Another slight format change: I’m going to start putting the main body of the posts “below the fold,” starting from the sentence in “The gist” where I first say the correct response – just click “Continue reading” or the post’s title for the rest. If you prefer it the old way, please let me know!
Jeopardy! category: WHAT A LITERARY CHARACTER! (27-01-2014)
$600 clue: This character “piled upon the whale’s white hump the sum of all the general rage & hate felt by his whole race”
The gist: “He piled upon the whale’s white hump the sum of all the general rage and hate felt by his whole race from Adam down; and then, as if his chest had been a mortar, he burst his hot heart’s shell upon it.” These are the words Herman Melville, through his narrator Ishmael, uses in chapter 41 of Moby-Dick to describe the earlier encounter off the coast of Japan between Captain Ahab and the titular whale, where the protagonist’s ships were destroyed and he launched himself into hand-to-hump combat with what would thereafter become, at least in his own warped mind, his eternal nemesis. Ahab would lose his leg (that he would replace with a prosthetic made of whalebone) in the fracas, and Ishmael concludes that the Captain’s obsession surrounding the white whale must have developed during his long, excruciatingly painful voyage back to Nantucket, Massachusetts. The quote encapsulates how, to the quintessentially monomaniacal Ahab, the whale represents everything evil in the world, not only his own misfortunes but everything that has ever maligned humanity, “the whole race from Adam down.” Of course, no whale can shoulder (hump?) all that burden, and Ahab’s tragic flaw is his inability to recognize that fact. The fury that he heaps on the whale will eventually be precisely what causes his downfall.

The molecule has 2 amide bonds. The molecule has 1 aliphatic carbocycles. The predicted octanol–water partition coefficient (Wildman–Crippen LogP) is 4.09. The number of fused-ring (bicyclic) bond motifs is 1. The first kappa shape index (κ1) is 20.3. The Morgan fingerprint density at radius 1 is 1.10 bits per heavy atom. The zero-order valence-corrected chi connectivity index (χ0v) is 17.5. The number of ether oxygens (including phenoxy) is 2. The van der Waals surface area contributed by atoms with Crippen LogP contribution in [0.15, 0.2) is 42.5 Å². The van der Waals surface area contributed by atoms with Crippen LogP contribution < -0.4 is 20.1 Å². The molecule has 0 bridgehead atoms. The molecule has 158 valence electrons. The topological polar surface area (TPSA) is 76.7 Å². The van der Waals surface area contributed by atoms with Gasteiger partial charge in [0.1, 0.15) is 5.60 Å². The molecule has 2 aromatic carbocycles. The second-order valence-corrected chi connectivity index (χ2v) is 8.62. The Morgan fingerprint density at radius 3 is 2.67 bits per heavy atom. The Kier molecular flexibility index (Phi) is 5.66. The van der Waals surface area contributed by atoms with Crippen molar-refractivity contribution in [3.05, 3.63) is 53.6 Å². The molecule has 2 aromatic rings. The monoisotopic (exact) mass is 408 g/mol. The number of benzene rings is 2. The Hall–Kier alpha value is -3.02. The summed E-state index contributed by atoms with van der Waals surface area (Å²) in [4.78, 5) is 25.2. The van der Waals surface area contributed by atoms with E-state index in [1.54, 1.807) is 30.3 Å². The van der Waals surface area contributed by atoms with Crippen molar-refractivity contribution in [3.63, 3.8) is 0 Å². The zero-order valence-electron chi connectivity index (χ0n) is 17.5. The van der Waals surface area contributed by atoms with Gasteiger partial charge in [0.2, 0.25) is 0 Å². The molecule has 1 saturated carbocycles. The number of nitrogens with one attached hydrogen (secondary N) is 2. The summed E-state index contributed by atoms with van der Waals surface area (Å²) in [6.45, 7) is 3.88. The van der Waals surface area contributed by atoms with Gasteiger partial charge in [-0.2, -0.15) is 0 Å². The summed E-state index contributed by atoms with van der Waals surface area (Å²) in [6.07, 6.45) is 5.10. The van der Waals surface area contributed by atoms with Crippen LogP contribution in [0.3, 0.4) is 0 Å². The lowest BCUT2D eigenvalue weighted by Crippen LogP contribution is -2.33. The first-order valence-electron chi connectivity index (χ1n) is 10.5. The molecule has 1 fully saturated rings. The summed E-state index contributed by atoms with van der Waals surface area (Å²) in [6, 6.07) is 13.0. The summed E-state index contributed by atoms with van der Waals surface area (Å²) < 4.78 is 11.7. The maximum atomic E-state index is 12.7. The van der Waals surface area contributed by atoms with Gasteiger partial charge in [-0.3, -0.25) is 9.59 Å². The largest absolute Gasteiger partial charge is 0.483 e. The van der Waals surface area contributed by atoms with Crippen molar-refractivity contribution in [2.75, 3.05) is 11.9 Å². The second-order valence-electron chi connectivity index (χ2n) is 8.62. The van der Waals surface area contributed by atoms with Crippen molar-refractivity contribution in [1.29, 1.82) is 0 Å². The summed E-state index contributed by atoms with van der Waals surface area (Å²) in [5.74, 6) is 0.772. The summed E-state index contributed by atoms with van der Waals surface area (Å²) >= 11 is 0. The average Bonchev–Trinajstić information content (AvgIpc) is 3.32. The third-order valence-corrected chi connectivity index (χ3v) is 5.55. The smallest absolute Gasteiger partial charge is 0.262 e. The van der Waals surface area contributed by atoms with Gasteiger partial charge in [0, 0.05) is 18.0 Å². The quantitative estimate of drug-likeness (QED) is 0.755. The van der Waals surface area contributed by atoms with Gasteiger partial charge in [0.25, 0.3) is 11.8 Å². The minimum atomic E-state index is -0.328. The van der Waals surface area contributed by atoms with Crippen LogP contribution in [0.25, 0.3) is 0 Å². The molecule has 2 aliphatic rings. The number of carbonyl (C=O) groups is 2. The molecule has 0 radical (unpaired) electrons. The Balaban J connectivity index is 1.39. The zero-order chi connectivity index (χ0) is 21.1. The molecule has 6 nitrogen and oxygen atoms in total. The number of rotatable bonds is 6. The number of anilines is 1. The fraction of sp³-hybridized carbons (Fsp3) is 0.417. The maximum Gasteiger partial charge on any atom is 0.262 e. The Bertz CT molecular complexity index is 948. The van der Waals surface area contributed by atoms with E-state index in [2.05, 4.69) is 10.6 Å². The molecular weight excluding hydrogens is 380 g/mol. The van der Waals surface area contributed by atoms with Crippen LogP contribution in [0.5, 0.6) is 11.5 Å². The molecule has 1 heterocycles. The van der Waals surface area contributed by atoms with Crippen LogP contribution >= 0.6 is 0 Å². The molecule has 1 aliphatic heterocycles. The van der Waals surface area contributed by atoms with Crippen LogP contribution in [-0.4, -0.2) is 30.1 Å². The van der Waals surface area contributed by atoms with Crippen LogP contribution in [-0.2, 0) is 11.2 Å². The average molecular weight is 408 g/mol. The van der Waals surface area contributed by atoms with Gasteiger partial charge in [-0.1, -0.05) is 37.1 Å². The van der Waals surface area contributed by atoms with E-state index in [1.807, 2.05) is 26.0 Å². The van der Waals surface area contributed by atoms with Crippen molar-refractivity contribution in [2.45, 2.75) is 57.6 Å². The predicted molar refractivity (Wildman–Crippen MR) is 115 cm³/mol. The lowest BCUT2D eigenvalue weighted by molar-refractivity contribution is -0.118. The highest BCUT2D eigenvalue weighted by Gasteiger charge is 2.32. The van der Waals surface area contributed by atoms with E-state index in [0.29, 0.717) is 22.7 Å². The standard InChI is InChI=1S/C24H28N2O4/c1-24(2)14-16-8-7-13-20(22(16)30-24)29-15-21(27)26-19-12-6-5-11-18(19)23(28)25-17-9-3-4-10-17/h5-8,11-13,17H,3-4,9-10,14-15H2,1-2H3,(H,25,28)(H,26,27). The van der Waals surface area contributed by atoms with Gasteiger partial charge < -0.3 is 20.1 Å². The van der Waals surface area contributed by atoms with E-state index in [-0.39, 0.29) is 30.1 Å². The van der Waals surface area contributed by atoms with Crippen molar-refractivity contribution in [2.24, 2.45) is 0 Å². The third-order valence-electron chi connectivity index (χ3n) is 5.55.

The clue: Hm. An angry man and a white whale. Could it really be anybody but Ahab? Well, the answer is no, but one of the contestants in this game responded with “Queequeg,” Ahab’s Polynesian harpooner. Queequeg actually occurred to me while watching as well (although I took the easier road and went with Ahab), purely because the writers decided to end the quote at “his whole race,” which Melville meant as the human race, not, as a modern audience is likely to think, a race of people. With Queequeg the most well-known of the Moby Dick characters for whom races comes into the play in the story, I’m inclined to ascribe some cruel motivation to the writers. I don’t see why they couldn’t have included the next three words, “from Adam down,” which would not only have been a more faithful place to end the quote given the text, but also would have made it clear that this it does not mean “race” in the sense of “racism.” A baiting question if I’ve ever seen one, but also a fine demonstration that your first instinct – usually the simpler one – is often correct.*
In Jeopardy!: Well, the quote itself has never been used in the clue, of course, but Ahab himself shows up in 25 clues, where all but four have either the Captain himself or Moby Dick as the correct response. Two are about Gregory Peck, who portrayed him in a 1956 John Huston film (co-written by Ray Bradbury of sci-fi fame), one is about his cabin-boy Pip (and the protagonist of Dickens’ Great Expectations of the same name), and one is a nautical pun on his “stern” nature. Moby Dick shows up in 122 clues, even more than a Christmas Carol. Definitely another one to know.
* Unless it isn’t.